Trump critics have been after him for years to speak up forcefully against his former boss, but he wouldn’t budge. Until now.

Which makes me a little nervous.

I don’t think he would do this just to do it, having held out for so long. I don’t think he has an electoral aim. If he wanted to lend Biden a hand, he would have waited until October for maximum impact.

What makes me nervous is the possibility that he felt he *had* to speak up because he’s worried about what Trump might try to do with the military at a moment of national crisis, amid excited chatter about using the Insurrection Act. Tom Cotton, who’s clearly angling for the GOP nomination in 2024 and possibly Mark Esper’s job right now, has an op-ed in the Times today entitled “Send in the Troops.” Tucker Carlson has all but called Trump a pussy on Fox News for not sending in soldiers to start cracking heads. The hardcore nationalists really want to see Strength, red in tooth and claw, applied to American citizens here. They’re egging him on.

If Mattis is piping up now, it makes me think he’s legit concerned that Trump will do it — and legit concerned about how the military will act. What he, and Mike Mullen, and James Stavridis, are doing by suddenly cranking out op-eds denouncing him are using their legitimacy as respected former military brass to offer a counterweight of authority to the troops with respect to whatever Trump might do. I didn’t think in my lifetime we’d have the president and former military figures at the highest levels playing tug-of-war over whether American soldiers should carry out operations against Americans, but here we are.

When I joined the military, some 50 years ago, I swore an oath to support and defend the Constitution. Never did I dream that troops taking that same oath would be ordered under any circumstance to violate the Constitutional rights of their fellow citizens—much less to provide a bizarre photo op for the elected commander-in-chief, with military leadership standing alongside.

We must reject any thinking of our cities as a “battlespace” that our uniformed military is called upon to “dominate.” At home, we should use our military only when requested to do so, on very rare occasions, by state governors. Militarizing our response, as we witnessed in Washington, D.C., sets up a conflict—a false conflict—between the military and civilian society. It erodes the moral ground that ensures a trusted bond between men and women in uniform and the society they are sworn to protect, and of which they themselves are a part. Keeping public order rests with civilian state and local leaders who best understand their communities and are answerable to them…

Donald Trump is the first president in my lifetime who does not try to unite the American people—does not even pretend to try. Instead he tries to divide us. We are witnessing the consequences of three years of this deliberate effort. We are witnessing the consequences of three years without mature leadership. We can unite without him, drawing on the strengths inherent in our civil society. This will not be easy, as the past few days have shown, but we owe it to our fellow citizens; to past generations that bled to defend our promise; and to our children.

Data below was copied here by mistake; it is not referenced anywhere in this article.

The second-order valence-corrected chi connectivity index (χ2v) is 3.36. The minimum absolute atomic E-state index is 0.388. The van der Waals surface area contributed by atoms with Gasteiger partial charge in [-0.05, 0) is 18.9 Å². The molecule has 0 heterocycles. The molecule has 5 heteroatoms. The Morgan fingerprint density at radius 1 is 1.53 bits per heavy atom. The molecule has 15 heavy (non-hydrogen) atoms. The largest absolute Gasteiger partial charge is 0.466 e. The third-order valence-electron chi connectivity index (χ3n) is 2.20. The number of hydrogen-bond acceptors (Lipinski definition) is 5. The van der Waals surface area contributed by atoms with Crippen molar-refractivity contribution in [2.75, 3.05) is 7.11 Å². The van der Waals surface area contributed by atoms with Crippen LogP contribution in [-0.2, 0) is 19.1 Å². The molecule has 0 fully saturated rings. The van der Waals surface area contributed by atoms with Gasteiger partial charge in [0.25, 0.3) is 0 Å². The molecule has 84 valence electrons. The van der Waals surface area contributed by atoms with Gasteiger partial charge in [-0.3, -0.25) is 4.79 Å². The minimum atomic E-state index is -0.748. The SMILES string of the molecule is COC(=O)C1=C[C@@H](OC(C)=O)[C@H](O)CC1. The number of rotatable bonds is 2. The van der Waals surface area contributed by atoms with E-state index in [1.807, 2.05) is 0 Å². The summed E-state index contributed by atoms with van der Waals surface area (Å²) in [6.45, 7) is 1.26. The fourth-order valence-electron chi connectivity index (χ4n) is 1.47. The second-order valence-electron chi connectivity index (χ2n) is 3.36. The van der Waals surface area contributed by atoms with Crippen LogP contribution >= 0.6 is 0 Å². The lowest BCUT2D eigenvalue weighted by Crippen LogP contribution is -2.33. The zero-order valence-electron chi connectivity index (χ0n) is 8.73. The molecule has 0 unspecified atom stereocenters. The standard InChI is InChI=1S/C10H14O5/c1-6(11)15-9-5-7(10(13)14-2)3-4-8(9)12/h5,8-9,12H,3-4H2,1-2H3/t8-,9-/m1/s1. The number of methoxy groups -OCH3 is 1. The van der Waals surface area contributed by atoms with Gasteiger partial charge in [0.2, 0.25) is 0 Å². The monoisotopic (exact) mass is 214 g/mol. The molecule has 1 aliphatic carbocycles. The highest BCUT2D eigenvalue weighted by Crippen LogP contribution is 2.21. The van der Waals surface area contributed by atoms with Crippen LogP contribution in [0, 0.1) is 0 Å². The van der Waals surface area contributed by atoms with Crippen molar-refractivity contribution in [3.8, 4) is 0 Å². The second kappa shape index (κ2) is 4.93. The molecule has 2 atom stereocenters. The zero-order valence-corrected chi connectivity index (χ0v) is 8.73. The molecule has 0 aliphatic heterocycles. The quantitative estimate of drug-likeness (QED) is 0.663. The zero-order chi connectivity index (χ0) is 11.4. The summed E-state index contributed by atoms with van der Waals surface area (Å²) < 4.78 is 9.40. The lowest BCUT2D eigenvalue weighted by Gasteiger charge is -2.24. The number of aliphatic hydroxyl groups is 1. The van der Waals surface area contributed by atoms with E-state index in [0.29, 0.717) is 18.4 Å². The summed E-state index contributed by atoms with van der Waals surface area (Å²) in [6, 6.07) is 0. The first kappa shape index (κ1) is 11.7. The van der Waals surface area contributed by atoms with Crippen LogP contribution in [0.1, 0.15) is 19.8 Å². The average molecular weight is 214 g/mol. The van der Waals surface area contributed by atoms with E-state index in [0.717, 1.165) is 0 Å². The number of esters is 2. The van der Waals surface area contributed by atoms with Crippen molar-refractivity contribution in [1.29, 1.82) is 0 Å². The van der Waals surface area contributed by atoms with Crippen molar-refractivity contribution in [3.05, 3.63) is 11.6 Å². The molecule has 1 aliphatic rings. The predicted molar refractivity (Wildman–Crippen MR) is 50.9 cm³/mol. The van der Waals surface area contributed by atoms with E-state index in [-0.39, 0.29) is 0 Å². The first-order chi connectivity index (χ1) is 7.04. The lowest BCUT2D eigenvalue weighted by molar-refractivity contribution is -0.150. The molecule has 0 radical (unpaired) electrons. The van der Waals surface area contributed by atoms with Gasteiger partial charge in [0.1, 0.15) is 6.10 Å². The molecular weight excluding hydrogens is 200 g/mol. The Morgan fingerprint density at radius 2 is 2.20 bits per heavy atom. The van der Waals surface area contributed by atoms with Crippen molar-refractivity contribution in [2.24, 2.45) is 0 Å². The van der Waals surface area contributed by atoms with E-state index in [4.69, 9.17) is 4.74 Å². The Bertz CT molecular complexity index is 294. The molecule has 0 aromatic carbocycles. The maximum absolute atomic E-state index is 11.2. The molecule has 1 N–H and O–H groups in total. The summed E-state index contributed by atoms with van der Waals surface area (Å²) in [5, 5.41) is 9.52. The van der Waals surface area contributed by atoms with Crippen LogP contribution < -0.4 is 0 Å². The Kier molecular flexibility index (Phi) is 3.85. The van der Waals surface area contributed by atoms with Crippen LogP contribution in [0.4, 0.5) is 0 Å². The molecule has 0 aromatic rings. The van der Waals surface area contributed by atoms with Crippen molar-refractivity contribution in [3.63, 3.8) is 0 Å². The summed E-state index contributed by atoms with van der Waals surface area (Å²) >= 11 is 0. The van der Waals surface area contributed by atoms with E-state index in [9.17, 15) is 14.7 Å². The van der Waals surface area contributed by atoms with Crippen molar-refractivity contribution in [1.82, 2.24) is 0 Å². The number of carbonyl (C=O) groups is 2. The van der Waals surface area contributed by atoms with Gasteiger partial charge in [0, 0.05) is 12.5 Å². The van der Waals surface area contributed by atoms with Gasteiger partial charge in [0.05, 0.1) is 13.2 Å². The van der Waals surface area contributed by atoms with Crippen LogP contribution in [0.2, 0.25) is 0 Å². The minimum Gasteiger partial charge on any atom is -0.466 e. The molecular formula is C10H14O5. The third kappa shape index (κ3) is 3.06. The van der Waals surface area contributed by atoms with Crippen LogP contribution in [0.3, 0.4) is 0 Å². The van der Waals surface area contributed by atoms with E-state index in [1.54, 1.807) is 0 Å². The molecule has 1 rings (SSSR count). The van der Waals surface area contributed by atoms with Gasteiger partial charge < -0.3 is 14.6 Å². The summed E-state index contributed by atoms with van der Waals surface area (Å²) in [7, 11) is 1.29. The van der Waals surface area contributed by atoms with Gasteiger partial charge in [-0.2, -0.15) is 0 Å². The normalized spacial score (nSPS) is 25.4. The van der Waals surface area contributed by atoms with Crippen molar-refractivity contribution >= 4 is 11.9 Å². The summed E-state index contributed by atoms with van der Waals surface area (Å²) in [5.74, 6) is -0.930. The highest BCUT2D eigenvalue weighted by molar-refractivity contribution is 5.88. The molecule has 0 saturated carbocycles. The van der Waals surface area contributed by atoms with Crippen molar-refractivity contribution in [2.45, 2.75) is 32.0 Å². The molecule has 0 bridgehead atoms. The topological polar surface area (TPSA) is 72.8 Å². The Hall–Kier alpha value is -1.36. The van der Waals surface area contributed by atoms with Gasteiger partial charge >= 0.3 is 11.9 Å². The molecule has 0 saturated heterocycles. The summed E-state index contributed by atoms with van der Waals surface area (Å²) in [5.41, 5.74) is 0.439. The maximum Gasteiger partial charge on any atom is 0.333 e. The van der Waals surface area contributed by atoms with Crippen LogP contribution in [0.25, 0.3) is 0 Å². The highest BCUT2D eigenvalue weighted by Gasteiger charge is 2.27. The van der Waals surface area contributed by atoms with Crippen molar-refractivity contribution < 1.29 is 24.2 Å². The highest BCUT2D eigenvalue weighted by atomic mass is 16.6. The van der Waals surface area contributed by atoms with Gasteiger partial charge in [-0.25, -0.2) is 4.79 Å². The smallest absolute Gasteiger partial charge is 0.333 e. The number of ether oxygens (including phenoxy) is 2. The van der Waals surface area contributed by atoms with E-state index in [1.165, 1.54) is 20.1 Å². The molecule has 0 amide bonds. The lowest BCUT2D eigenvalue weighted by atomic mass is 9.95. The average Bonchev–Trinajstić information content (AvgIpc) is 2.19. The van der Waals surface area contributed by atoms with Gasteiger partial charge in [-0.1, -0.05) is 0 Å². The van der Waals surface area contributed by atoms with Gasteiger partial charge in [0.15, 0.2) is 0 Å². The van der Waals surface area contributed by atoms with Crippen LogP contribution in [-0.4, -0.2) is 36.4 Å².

You can read it all here. “We must not be distracted by a small number of lawbreakers,” he says of the protesters’ righteous demand for equal justice from the police. “We know that we are better than the abuse of executive authority that we witnessed in Lafayette Park,” he adds later. It can’t be overestimated how much that stunt on Monday set him and Mullen and Stavridis and 10,000 other officers off, I bet. It was the crassest fascist spectacle of Trump’s presidency. If all he’d done is walk across a quiet street to wave a book he’s never read in front of St. John’s church, that would have been crass too but only slightly more so than standard cynical religious pandering. Sending in the goon squad to clear out protesters from a public park where they had a right to be and then to punctuating it with a bit of Bible-waving was such a crude display of strongman authoritarianism that I bet even Putin winced at it for being lowbrow.

Mattis knows a fascist display when he sees one and he knows what’ll happen if it isn’t deemed beyond the pale by authority figures. He understands and values the civic culture of his country. Trump doesn’t, which is one of the most persistently strange things about him. He’s in his 70s, born and raised in the United States, a sworn nationalist known to physically hug the flag at events, yet his approach to power is roughly what you’d expect if you took an Egyptian policeman under Mubarak and suddenly made him president. “How can I enrich myself?” “How can I look strong?” “Let’s send the police into a public square to remove the people so that I can wave my religious book around for the cameras.”

But what’s really worrisome is that we on the right can do worse, and we likely will in time. Watching Cotton salivate at the thought of U.S. troops giving “no quarter” to looters, I had the thought on Monday that I’d rather be governed by Trump than him. Same goes for Tucker. Trump talks tough but usually backs down; he’s not an ideologue, he’s a showman. As Ross Douthat said in a column a few weeks ago, he seems to crave power less because he has some burning desire on how to use it (trade war excepted) than because it brings him attention. Other ambitious Republican politicians have different ambitions and will respond differently to incentives than Trump does. If there’s a demand among the electorate for soldiers to crack the heads of the bad guys here at home, someone will be willing to meet it. Probably not Trump — but Mattis, who knows him and worked closely with him for two years, seems uncertain.

Which, as I say, makes me nervous.